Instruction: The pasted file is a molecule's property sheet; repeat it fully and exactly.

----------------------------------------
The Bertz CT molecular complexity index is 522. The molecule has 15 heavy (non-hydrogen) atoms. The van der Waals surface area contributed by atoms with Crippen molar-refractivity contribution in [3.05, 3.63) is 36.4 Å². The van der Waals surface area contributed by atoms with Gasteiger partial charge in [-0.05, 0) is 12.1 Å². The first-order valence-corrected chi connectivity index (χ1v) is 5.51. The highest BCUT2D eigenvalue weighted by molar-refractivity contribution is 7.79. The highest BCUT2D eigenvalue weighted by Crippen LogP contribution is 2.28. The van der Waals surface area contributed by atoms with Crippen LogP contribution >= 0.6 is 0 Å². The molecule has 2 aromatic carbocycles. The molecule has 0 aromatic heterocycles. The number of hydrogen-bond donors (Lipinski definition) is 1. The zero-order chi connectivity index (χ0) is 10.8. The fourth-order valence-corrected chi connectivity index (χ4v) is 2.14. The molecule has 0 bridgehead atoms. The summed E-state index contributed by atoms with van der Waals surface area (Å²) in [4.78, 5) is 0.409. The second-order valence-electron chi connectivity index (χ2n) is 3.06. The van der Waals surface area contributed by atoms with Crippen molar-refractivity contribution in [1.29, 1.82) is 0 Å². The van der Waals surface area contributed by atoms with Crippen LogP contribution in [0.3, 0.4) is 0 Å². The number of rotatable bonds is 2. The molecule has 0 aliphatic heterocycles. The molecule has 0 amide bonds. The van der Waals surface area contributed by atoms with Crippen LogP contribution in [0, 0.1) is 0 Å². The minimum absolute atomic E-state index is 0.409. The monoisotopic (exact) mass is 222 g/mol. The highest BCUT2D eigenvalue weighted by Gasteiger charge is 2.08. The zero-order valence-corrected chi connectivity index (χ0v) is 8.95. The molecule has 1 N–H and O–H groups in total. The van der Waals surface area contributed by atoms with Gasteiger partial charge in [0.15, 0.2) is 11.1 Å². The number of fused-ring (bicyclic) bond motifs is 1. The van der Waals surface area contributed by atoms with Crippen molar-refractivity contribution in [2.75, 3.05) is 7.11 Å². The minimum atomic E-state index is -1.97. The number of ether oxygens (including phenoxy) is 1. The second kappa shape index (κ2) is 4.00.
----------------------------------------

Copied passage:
The Bertz CT molecular complexity index is 522. The molecule has 15 heavy (non-hydrogen) atoms. The van der Waals surface area contributed by atoms with Crippen molar-refractivity contribution in [3.05, 3.63) is 36.4 Å². The van der Waals surface area contributed by atoms with Gasteiger partial charge in [-0.05, 0) is 12.1 Å². The first-order valence-corrected chi connectivity index (χ1v) is 5.51. The highest BCUT2D eigenvalue weighted by molar-refractivity contribution is 7.79. The highest BCUT2D eigenvalue weighted by Crippen LogP contribution is 2.28. The van der Waals surface area contributed by atoms with Crippen LogP contribution >= 0.6 is 0 Å². The molecule has 2 aromatic carbocycles. The molecule has 0 aromatic heterocycles. The number of hydrogen-bond donors (Lipinski definition) is 1. The zero-order chi connectivity index (χ0) is 10.8. The fourth-order valence-corrected chi connectivity index (χ4v) is 2.14. The molecule has 0 bridgehead atoms. The summed E-state index contributed by atoms with van der Waals surface area (Å²) in [4.78, 5) is 0.409. The second-order valence-electron chi connectivity index (χ2n) is 3.06. The van der Waals surface area contributed by atoms with Crippen molar-refractivity contribution in [1.29, 1.82) is 0 Å². The van der Waals surface area contributed by atoms with Crippen LogP contribution in [0.3, 0.4) is 0 Å². The number of rotatable bonds is 2. The molecule has 0 aliphatic heterocycles. The molecule has 0 amide bonds. The van der Waals surface area contributed by atoms with Crippen LogP contribution in [0, 0.1) is 0 Å². The minimum absolute atomic E-state index is 0.409. The monoisotopic (exact) mass is 222 g/mol. The highest BCUT2D eigenvalue weighted by Gasteiger charge is 2.08. The zero-order valence-corrected chi connectivity index (χ0v) is 8.95. The molecule has 1 N–H and O–H groups in total. The van der Waals surface area contributed by atoms with Gasteiger partial charge in [0.15, 0.2) is 11.1 Å². The number of fused-ring (bicyclic) bond motifs is 1. The van der Waals surface area contributed by atoms with Crippen molar-refractivity contribution in [2.75, 3.05) is 7.11 Å². The minimum atomic E-state index is -1.97. The number of ether oxygens (including phenoxy) is 1. The second kappa shape index (κ2) is 4.00.